Thursday, March 08, 2012

Life Lessons from an Oompa-Loompa

Well, maybe not from an Oompa-Loompa exactly. More like a life lesson from Charlie Bucket. Brought to me by an awesome Oompa-Loompa.
That's my Oompa-Loompa right there.
You want to know my deep, dark secret? I don't do well with change. And I can't stand it when I know something is hanging over my head and I just have to keep calm & carry on and wait for the other damn shoe to drop.

You see, 2011 was my year of uncertainty. It was the year when things unraveled and changed and eventually calmed down and I could just... exhale... and get on with it all.

2012 was to be my year. The year when things would go forward in a great direction, when this uncertainty would be but a distant memory! And it was. Well, until it wasn't.

So I'm feeling overwhelmed. Can't focus, which is a bad thing, because I work in the world of details. I'm an editor and a writer and I need to have a firm grip on the words and the finer points and the details. Then you bring in all the normal everyday drama of a family and other details of life that must be managed and it's a mess. Which turns me into a grumpy mess.

Today I had to take my daughter to perform in the High School production of Charlie & The Chocolate Factory, for which she's been practicing for a week. We've logged a lot of hours hanging out at the High School, during her rehearsals, time that to my grumpy self felt like lost time as I waited and waited and waited for her practices to be over and we could get out of there.

So I'm watching this story of Charlie Bucket, the story I know well; cheering on my little Oompa-Loompa as she pops up on stage at her appointed time and doesn't freak out too much about falling into the orchestra pit (but she does freak out an appropriate amount).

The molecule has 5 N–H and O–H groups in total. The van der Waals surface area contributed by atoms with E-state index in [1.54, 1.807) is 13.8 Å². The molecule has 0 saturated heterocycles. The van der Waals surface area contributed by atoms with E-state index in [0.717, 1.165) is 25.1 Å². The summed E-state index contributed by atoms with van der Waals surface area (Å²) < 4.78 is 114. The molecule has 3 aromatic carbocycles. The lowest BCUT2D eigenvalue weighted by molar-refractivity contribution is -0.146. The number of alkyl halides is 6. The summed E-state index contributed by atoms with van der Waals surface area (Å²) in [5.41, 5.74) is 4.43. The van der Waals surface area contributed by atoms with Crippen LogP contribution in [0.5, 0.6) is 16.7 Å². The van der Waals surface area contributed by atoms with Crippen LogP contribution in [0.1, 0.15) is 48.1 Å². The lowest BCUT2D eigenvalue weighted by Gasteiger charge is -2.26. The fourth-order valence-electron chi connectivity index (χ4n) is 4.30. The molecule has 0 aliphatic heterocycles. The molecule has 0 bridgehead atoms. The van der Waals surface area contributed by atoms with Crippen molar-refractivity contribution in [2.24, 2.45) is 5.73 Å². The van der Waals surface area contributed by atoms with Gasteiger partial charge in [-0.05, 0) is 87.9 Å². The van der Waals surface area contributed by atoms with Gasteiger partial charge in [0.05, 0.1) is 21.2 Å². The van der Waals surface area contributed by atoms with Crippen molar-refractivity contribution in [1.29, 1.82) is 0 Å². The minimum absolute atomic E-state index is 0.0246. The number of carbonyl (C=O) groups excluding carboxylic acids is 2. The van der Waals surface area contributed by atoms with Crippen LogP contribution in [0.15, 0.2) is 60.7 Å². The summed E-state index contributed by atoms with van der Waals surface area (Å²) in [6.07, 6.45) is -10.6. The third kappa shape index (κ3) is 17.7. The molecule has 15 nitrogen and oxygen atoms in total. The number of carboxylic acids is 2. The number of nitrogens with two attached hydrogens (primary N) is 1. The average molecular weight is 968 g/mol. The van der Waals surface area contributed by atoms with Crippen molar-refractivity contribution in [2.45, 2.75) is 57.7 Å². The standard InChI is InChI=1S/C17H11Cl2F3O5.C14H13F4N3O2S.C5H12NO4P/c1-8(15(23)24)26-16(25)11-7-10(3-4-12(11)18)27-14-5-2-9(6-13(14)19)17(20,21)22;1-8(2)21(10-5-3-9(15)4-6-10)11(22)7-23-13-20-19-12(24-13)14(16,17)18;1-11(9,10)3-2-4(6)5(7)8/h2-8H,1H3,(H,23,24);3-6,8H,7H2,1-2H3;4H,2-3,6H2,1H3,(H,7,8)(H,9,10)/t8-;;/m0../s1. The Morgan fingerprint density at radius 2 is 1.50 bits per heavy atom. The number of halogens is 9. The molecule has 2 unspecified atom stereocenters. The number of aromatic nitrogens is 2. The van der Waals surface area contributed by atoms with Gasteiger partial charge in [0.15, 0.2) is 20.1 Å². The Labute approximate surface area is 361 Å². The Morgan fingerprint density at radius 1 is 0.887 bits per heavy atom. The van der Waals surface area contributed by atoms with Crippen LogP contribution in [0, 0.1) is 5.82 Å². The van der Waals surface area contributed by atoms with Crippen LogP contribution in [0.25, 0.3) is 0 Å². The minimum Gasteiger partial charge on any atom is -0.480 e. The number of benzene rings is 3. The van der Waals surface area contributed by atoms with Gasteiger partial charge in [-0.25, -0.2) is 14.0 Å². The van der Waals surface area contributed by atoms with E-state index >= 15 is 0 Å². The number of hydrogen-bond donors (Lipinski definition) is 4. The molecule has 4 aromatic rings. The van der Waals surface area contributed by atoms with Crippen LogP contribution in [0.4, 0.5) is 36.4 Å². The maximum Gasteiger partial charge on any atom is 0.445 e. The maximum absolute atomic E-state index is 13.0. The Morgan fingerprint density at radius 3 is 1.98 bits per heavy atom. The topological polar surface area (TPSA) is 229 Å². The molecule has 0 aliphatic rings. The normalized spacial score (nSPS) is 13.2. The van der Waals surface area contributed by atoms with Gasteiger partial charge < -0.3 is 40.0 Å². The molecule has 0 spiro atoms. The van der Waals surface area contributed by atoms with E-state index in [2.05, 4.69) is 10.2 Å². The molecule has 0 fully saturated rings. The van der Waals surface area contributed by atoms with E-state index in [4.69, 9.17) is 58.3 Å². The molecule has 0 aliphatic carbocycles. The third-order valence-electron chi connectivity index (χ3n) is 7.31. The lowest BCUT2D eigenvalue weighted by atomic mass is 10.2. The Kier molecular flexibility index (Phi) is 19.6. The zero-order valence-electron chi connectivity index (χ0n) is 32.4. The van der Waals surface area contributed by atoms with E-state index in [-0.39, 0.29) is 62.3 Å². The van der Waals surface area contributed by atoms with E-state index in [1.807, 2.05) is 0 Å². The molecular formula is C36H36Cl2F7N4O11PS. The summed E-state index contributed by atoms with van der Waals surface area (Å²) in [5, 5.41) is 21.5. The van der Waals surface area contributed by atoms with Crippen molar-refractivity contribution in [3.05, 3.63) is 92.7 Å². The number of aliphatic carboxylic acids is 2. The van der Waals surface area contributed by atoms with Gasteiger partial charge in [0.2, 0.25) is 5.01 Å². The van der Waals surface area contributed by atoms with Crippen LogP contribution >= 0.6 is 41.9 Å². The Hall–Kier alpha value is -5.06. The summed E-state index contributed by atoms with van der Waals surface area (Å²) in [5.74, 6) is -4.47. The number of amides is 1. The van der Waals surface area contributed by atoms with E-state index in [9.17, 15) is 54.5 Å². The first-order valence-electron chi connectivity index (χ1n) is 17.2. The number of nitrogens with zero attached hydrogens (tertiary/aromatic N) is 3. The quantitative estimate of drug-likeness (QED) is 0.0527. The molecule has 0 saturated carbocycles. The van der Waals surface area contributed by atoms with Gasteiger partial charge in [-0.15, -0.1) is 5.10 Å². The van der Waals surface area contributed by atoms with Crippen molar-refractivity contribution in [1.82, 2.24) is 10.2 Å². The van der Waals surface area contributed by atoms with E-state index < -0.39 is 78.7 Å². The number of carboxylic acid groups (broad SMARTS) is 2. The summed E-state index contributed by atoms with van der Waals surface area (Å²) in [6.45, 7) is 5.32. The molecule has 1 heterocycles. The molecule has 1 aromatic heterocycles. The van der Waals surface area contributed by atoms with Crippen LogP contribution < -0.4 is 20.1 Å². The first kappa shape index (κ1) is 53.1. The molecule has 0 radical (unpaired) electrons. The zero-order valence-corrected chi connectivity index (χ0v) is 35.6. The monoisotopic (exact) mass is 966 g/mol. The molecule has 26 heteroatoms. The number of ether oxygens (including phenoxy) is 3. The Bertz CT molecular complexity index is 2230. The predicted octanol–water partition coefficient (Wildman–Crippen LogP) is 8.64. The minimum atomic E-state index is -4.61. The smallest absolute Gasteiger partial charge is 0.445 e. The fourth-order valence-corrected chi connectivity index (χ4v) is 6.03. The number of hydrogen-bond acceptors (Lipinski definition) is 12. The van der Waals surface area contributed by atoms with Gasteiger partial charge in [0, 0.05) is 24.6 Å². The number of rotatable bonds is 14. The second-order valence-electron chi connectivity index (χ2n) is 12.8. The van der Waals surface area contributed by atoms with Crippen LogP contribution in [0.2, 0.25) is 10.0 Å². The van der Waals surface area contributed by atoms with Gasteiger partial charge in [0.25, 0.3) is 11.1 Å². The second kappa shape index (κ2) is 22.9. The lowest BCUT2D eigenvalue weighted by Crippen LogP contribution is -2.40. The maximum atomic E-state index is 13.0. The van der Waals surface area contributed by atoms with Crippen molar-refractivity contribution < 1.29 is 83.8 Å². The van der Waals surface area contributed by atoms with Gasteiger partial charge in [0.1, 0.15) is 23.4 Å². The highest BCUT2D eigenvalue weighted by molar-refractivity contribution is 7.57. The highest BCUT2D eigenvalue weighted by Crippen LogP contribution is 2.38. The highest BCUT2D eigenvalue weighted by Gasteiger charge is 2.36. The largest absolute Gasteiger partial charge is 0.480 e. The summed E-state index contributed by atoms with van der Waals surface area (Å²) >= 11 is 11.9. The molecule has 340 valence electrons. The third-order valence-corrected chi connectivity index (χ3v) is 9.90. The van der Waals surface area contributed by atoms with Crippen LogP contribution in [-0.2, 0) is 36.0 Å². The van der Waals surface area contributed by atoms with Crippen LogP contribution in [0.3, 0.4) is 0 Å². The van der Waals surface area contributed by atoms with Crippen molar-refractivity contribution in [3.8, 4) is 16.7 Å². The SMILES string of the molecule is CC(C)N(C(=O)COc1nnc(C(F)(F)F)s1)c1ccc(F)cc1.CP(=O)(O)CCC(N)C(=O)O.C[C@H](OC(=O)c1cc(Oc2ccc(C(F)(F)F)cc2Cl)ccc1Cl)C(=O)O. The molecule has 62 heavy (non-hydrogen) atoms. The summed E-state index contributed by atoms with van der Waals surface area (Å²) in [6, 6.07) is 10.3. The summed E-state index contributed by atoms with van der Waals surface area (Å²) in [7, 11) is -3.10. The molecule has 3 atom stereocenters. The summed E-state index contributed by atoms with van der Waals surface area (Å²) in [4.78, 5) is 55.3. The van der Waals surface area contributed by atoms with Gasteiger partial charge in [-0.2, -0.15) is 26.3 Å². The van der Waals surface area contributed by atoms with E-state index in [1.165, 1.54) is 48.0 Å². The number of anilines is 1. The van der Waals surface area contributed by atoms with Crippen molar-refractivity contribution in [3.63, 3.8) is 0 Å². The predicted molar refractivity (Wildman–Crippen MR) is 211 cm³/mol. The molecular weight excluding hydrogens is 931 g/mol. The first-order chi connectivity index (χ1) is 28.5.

Charlie Bucket is worried that he won't find that golden ticket that means so much to him and his grandfather reminds him, that their family stays positive. And when Charlie's dad loses his job (which is a big fear for us), Charlie reminds him that they stay positive; that everything is going to be okay. Charlie convinces his dad of this, and he convinces me in the process.

Because there is no use worrying about it; it's either going to work out or it's not. It either means there's going to be a big change or there isn't. But right now, there's really nothing I can do about it. And worrying is not going to solve anything. So I'll try harder not to.

2 comments:

  1. My dear 10 year old daughter has battled this SO much, and I say to her that exact statement: It's either going to work out or it's not.

    Great post!

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  2. Ugh, I am such a worrier! I should know better at my age (which is approximately 4x older than your daughter!) but old habits die hard.
    Thanks for your comment!

    ReplyDelete